Much of the stadium had emptied as the last track event of the morning drew to a close.
Those of us who remained sat in the baking sun watching the decathletes carry out their pole vault competition on the infield, and it was here where I was brought to tears for one of the many times during the recent Pan Am Games in Toronto.
While it can be emotional watching these large decathletes try to propel themselves upwards of five metres into the air, it was the young girl sitting next to me who pulled on my heartstrings.
At 13, she has the kind of charisma and confidence I could only dream of having now, let alone half a lifetime ago.
“Are you two athletes?” she asks of Inaki Gomez (my teammate who completed the 1-2 punch in the men’s race walk) and myself. We confirm her suspicions. “Did you win a medal?” Inaki and I reach into our pockets and present her with our gold and silver medals.
Eagerly anticipating her joyful reaction, I am the one left awestruck as she turns the medals over in her hand, examines them with precision and confidently proclaims, “I’ll get mine in four years!”
In that moment, I’m taken back to when I was a kid around her age. The runt of the class (I wouldn’t grow past 5’6” until the summer before Grade 10), short shorts, crew cut socks, glasses that more closely resembled binoculars, and to top it all off a head of thick bright red curls. Needless to say confidence did not come in abundance for me.
I grew up around sport, but being born five weeks premature meant my motor skills had a lot of catching up to do, and in those early years of playing soccer, baseball, swimming, etc., I never really got further than being average.
Then, in Grade 4, my school started a lunch time popsicle stick run: run a lap, get a popsicle stick, record how many popsicle sticks you get each day, and earn badges for achieving different milestones. I finally found something I could not only do well, but something I could be the best at. I joined a track club, and a year later started race walking, where I found a whole new level of success.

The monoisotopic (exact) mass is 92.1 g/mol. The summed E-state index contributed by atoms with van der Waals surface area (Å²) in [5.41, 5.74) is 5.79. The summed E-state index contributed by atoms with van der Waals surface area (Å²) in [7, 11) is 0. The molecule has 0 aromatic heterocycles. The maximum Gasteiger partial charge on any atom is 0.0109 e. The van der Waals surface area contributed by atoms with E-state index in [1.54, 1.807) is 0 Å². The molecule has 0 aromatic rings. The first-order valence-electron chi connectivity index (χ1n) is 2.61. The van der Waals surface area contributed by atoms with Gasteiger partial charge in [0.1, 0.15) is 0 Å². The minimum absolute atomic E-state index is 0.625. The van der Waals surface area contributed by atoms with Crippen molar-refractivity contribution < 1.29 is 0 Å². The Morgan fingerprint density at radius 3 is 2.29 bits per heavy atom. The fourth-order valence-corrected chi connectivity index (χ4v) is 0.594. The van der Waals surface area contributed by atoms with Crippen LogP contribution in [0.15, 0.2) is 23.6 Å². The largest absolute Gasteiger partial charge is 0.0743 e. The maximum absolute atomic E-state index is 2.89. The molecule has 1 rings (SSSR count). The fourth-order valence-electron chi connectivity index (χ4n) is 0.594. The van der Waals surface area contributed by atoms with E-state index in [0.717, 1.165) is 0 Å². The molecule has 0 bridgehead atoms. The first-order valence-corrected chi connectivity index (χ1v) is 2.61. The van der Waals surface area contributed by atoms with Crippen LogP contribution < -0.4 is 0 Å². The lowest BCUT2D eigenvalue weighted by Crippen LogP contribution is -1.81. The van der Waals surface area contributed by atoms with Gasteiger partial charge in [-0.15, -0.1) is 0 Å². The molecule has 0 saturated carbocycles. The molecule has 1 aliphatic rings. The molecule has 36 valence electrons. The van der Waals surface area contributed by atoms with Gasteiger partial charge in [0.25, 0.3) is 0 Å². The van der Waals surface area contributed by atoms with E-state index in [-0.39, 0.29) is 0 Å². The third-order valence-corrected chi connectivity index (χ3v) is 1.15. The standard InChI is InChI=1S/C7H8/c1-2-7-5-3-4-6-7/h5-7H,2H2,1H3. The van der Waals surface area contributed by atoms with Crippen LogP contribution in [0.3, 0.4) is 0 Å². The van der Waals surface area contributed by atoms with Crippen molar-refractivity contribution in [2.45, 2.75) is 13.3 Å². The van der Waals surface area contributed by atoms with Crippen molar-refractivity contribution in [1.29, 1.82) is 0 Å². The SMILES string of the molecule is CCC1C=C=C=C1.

The desire to be the best at something has been with me for as long as I can remember. For many years, this desire stemmed from wanting to prove my worth to others. I thought that if I was the best then I’d be happy, and if I was happy I’d be confident. The problem with that is it is based upon a constantly changing scale: Become the best in the city, and then you have to be the best in the province, then the country, and lastly the world.
That’s a tough ask to hang your happiness on, and admittedly I found myself winning national titles or breaking records, and being disappointed or upset.
For a young kid who wanted to prove himself to others, race walking was admittedly a poor choice of events. It is an event that within Canada receives little to no respect mostly due to the fact that it looks funny.
Very little attention is paid to the enormous physiological and mental requirements of race walking.
Imagine completing a marathon in three hours under constant supervision for technical requirements (in the race walk you have to have one foot in contact with the ground at all times, and your front leg has to be straight; three warnings from the judges and you are disqualified). Then you accelerate your pace over an additional eight kilometres. That is exactly what Frenchman Yohann Diniz did last year when he broke the 50 km world record, walking it in 3 hours, 32 minutes and 33 seconds.